Unfortunately, the Fast Marching Method won't work in this setting. The answer why has to do with how the method really works. In the Fast Marching Method, just like Dijkstra's method, one systematically updates the solution starting from known values, and works from known territory to unknown spots. At each step, one exploits the fact that the perpendicular (or gradient) back to the front is the direction from which information must come. Mathematically, this means that the characteristics are the same as the gradient. The way out of this, that is, the way to keep the idea of Dijkstra's method and a one-pass algorithm is to keep track of the ratio between the fastest and slowest speed at each point. This anisotropy ratio reveals something important: although the information may not come along a trajectory perpendicular to the front, it can't come from very far away. In the figure below, the only trajectories on the front that can send information to the green spot are those that start no further than the anisotropy ratio times the distance to the closest point.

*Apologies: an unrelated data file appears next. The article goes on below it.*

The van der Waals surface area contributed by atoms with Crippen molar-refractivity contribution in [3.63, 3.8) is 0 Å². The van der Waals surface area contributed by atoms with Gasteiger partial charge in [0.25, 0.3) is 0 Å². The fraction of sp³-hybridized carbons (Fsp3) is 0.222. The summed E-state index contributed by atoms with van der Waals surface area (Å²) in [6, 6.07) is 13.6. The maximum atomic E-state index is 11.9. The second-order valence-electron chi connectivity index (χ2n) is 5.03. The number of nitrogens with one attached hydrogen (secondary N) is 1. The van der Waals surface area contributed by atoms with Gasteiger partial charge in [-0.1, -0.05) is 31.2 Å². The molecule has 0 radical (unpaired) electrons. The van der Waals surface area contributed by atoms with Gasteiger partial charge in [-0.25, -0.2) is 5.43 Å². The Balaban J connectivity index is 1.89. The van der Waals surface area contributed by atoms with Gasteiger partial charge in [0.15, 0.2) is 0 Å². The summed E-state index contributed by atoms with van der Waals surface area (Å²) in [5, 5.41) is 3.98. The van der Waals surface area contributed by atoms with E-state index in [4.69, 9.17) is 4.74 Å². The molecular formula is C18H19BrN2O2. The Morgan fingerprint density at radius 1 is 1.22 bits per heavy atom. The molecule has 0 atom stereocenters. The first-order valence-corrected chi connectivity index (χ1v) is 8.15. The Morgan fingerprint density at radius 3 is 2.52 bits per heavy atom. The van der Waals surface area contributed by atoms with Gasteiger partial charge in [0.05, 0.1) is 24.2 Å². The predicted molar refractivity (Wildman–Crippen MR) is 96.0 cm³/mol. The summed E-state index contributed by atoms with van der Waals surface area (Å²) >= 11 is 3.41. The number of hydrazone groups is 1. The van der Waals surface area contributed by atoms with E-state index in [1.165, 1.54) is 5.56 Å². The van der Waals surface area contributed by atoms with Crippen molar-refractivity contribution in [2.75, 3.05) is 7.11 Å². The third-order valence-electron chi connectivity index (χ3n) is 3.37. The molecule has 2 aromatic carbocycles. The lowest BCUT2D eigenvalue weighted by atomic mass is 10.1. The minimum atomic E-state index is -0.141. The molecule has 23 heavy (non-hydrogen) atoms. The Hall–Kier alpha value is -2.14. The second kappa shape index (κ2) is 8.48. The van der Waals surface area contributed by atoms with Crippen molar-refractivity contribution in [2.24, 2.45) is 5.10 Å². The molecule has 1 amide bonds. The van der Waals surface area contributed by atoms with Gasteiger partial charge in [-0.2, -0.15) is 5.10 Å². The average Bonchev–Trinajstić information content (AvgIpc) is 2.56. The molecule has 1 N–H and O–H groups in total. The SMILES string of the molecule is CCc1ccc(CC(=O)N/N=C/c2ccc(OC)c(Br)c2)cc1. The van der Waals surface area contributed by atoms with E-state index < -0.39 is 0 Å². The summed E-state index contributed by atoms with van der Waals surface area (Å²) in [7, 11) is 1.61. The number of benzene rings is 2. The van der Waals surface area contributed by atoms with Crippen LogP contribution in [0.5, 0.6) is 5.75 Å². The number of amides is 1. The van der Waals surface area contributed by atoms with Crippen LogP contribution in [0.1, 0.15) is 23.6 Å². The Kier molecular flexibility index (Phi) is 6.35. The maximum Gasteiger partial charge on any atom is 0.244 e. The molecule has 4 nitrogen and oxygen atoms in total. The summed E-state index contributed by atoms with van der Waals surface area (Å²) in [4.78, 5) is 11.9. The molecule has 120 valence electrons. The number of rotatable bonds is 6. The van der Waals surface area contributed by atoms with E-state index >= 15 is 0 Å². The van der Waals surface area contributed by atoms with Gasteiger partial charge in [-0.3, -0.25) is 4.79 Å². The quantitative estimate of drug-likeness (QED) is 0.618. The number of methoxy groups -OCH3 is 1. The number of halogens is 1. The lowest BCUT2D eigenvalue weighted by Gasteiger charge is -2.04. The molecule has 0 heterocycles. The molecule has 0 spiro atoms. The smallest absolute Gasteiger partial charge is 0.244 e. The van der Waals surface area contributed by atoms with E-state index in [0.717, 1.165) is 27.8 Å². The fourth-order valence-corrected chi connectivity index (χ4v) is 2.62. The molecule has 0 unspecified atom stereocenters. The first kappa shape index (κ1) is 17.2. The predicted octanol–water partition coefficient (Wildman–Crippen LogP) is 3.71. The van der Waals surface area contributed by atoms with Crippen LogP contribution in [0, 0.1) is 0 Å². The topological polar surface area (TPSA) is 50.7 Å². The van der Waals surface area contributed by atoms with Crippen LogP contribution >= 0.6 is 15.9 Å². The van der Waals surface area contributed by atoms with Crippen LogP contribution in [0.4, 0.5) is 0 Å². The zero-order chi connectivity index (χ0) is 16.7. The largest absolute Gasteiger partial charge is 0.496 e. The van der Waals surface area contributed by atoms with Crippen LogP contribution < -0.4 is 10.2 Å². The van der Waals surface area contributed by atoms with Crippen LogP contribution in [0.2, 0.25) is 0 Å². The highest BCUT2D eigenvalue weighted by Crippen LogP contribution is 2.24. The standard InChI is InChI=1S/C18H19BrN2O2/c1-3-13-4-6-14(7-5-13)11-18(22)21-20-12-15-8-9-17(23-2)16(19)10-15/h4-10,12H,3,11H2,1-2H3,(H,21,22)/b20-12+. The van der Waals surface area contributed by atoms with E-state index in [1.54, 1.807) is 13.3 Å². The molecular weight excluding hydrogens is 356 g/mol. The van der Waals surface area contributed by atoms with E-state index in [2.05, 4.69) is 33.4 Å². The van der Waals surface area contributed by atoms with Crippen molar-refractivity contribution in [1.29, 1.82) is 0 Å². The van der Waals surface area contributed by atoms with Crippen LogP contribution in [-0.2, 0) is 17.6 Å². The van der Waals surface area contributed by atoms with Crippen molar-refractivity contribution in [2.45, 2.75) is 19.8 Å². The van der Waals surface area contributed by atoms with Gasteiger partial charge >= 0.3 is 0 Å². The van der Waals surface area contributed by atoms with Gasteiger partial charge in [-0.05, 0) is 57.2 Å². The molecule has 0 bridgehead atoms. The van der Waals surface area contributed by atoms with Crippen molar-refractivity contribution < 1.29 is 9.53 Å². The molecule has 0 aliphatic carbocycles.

This means that one can keep the entire Dijkstra-like one-pass metholodogy, only now it can be extended to anisotropic speeds. These methods are called Ordered Upwind Methods, because they maintain an ordering of the points and systematically compute the solution by relying on known, previously computed information which lies upstream. This means that one can keep the entire Dijkstra-like one-pass metholodogy, only now it can be extended to anisotropic speeds. These methods are called Ordered Upwind Methods, because they maintain an ordering of the points and systematically compute the solution by relying on known, previously computed information which lies upstream.